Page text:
Nextdoor is following this lead: Robbie Turner, a senior city strategist with Nextdoor, wrote to Husted that when expanding Nextdoor’s reach to Canada, the company was using “the same strategy we used when we first launched in the U.S. — recruit the major Police Departments and have them help us grow membership and engagement quickly.”

The stakes of asking people to buy a $100 Ring doorbell are different than nudging people to use a free online service that public agencies say helps keep cities more connected. Ring is a novel surveillance tool; Nextdoor can be a platform for the video footage that cameras like Ring helps neighbors take. But both partnerships raise questions about how private companies can push officials to conflate private gain with public interest.

“Police are supposed to be impartial civic servants,” said Matthew Guariglia, a policy analyst at the Electronic Frontier Foundation, a nonprofit that advocates for digital civil liberties. “You want a police officer who has the best interests of their specific community at heart. You don’t want a police officer who’s brand loyal.”

“Most Connected Neighborhood”

Husted first started using Nextdoor during his time as an officer in Sacramento, California, where he said the app helped reinvigorate apathetic people who may not have otherwise reported crimes, and enhanced community trust of the police. When he started his new gig in Sedona last year, he hurried to get the department signed up for the app.

“I am a paid employee as of tomorrow (4/22), and I’d like to get a jump on setting up an agency Nextdoor page for Sedona P.D. I’m SO excited about this!!!” he wrote in an email in April. “I’m looking forward to reconnecting with the fabulous ‘N’ Team, and seeing how we can expand community connectivity in Sedona, and beyond.”

Throughout last year, Husted supported the company’s outreach efforts. In November, he organized a local Nextdoor event where he gave out “neighbor and neighborhood awards,” like “Most Engaged Neighborhood” and “Most Connected Neighborhood,” based on Nextdoor metrics. Husted also expressed a desire to hand out Nextdoor-branded bags to the more than 90 attendees of a Women in Law Enforcement Celebration, but Turner said they didn’t have enough swag. “If we had enough, we would have definitely sent them to you,” she wrote. They connected in person at the 2019 International Association of Chiefs of Police. (Nextdoor declined to make Turner or Safarzadeh available for comment.)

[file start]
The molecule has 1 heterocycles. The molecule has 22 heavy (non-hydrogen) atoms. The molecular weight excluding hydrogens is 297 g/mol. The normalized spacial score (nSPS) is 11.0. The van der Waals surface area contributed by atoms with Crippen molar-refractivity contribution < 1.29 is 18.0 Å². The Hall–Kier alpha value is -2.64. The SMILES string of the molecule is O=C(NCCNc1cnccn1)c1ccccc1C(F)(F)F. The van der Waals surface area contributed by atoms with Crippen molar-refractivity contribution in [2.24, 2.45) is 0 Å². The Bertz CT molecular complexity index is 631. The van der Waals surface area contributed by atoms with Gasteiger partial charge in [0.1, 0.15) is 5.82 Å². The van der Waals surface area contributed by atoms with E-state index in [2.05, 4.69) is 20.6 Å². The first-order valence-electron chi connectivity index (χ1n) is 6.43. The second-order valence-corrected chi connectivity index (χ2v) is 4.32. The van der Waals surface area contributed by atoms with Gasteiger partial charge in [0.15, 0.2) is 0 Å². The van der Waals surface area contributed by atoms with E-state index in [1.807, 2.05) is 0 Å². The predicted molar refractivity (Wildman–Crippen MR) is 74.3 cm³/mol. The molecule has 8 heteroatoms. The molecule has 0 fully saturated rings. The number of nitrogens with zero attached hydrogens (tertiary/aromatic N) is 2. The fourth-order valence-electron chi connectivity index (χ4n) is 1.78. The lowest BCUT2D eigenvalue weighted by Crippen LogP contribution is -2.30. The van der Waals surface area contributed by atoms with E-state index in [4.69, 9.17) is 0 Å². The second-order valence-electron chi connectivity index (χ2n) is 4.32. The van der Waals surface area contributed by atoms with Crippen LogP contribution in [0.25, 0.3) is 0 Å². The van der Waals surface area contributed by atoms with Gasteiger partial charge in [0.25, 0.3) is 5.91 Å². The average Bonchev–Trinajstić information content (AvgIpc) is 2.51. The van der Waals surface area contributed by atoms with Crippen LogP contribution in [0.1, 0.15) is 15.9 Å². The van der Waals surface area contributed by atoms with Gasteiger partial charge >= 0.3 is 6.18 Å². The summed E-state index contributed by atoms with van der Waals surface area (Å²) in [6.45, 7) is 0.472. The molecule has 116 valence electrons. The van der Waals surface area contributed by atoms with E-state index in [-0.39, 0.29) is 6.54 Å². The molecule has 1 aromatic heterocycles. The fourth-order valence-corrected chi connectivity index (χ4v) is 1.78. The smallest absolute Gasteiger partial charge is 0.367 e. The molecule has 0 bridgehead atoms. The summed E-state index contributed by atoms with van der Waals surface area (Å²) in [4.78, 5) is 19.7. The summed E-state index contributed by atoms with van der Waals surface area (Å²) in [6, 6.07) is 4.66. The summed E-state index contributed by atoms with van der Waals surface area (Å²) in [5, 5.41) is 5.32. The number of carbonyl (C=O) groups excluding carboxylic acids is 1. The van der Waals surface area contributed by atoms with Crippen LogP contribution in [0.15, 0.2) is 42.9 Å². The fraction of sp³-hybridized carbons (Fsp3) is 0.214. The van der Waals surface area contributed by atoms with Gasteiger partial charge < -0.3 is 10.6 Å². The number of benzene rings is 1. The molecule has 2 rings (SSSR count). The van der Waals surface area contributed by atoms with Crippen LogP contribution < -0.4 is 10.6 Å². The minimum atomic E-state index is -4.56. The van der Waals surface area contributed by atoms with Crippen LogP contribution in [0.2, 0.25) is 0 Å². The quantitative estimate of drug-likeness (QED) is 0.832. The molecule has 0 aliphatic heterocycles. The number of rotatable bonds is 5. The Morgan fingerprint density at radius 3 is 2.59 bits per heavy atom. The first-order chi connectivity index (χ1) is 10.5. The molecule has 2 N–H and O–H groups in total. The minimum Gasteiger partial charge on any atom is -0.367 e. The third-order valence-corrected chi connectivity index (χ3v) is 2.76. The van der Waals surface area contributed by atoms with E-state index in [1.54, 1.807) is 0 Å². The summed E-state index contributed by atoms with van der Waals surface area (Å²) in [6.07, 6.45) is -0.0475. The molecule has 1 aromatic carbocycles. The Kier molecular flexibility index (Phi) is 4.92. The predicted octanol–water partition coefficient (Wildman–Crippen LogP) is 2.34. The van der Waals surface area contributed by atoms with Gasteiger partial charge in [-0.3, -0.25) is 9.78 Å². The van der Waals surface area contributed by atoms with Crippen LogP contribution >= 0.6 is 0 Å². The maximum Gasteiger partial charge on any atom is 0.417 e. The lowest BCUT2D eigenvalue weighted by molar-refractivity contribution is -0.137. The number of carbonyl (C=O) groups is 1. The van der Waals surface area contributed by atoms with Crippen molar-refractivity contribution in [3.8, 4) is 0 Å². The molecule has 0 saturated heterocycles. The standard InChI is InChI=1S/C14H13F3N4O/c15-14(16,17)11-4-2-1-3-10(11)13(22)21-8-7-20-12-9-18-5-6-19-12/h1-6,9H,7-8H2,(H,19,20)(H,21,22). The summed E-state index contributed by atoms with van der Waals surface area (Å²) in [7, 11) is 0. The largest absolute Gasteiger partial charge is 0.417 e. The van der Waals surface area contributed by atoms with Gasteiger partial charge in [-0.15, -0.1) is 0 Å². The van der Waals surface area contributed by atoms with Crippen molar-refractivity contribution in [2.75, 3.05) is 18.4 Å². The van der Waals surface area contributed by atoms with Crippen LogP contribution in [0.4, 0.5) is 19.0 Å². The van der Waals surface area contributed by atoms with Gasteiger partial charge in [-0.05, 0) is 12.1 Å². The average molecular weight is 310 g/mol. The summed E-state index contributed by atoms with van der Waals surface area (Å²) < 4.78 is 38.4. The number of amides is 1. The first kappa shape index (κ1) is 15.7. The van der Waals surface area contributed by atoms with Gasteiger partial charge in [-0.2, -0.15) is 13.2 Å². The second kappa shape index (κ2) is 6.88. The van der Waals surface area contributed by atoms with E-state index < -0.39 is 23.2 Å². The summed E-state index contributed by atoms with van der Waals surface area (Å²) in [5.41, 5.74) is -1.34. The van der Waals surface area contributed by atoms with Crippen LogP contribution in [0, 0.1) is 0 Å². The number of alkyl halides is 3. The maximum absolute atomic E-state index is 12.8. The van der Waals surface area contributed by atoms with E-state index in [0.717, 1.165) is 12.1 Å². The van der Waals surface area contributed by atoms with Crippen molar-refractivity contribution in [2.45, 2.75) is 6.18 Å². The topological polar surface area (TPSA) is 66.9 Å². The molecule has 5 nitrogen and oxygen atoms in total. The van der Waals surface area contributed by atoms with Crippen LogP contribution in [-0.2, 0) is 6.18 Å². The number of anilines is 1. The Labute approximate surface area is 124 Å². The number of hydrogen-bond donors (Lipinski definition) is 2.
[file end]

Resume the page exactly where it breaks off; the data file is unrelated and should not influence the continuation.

Other police officers were called upon to serve as references for departments interested in using the app. In October, Joseph Porcelli, Nextdoor’s public agency lead and ambassador of community, asked Major Ed O’Carroll, a commander in Fairfax County Police Department’s Major Crimes Bureau, if he would talk to a Canadian police department about his experience with Nextdoor. After the conversation, emails show, O’Carroll updated Porcelli: “Very positively received.”

The Public Agencies Advisory Council appeared to have recruitment efforts as its goal, too. To qualify for the invite-only group, officials were asked in December to fill out a questionnaire gauging participants’ willingness to promote Nextdoor publicly. “We look to you as influencers in your industry,” one of the questions read. “Are you comfortable referring agencies or colleagues to begin using Nextdoor?”

Another asked each member if they could commit to writing one blog post “showing how you/your agency is using Nextdoor.” Members of the group could be asked to participate in regional conferences on Nextdoor’s behalf, join calls with Nextdoor staff quarterly, and meet in person at least once. “[W]e know that peer-to-peer yields a stronger approach and more credibility,” wrote Nextdoor’s Safarzadeh in an email to Janelle McGregor, Tampa Bay’s community partnership manager and the former spokesperson for the city’s police department.

The advisory council’s February meeting included discussions with Nextdoor’s marketing team, according to the agenda sent to members: Day two included sessions on “product vision” and “product marketing best practices.”

Nextdoor’s broader objective was to earn the trust of more public agencies, and to eventually pitch a paid version of the app. “As we continue to build out a monetized, ‘premium’ version of Nextdoor for Public Agencies, the feedback we will receive is critical to our strategic product roadmap and brand positioning,” the plan read.

In the application, Nextdoor also asked if any endorsement policies would prevent their cooperation, and if there were any ways the company could recognize officials’ efforts that weren’t in violation of their agency’s policies.

Several public officials who were part of the Public Agencies Advisory Council say that the trip didn’t conflict with any city policies. Lara Foss, a corporate communications marketing consultant for the City of Austin, told CityLab that since the trip was work-related, it did not violate the city’s gift policy. Sedona’s Husted also said there were no endorsement regulations that prohibited him from participating. Katie Nelson, social media and public relations coordinator for the Mountain View Police Department in California, said that because the city’s policy prohibits taking paid trips on clocked time, she took a few days off from work to participate in the San Francisco meet-up. (She also did not receive plane tickets, since she lives within driving distance of San Francisco; instead, she took a Lyft and was reimbursed by Nextdoor.)

Greg Licamele, who directs external communications for Fairfax County, Virginia, joined the group to discuss the “tenor and tone” of conversations shared in the county, and to share his perspective on how Nextdoor could be improved as a resource for governments. “It’s up to the team at Nextdoor to consider that feedback and implement changes (or not) as Nextdoor sees fit,” he said in an email.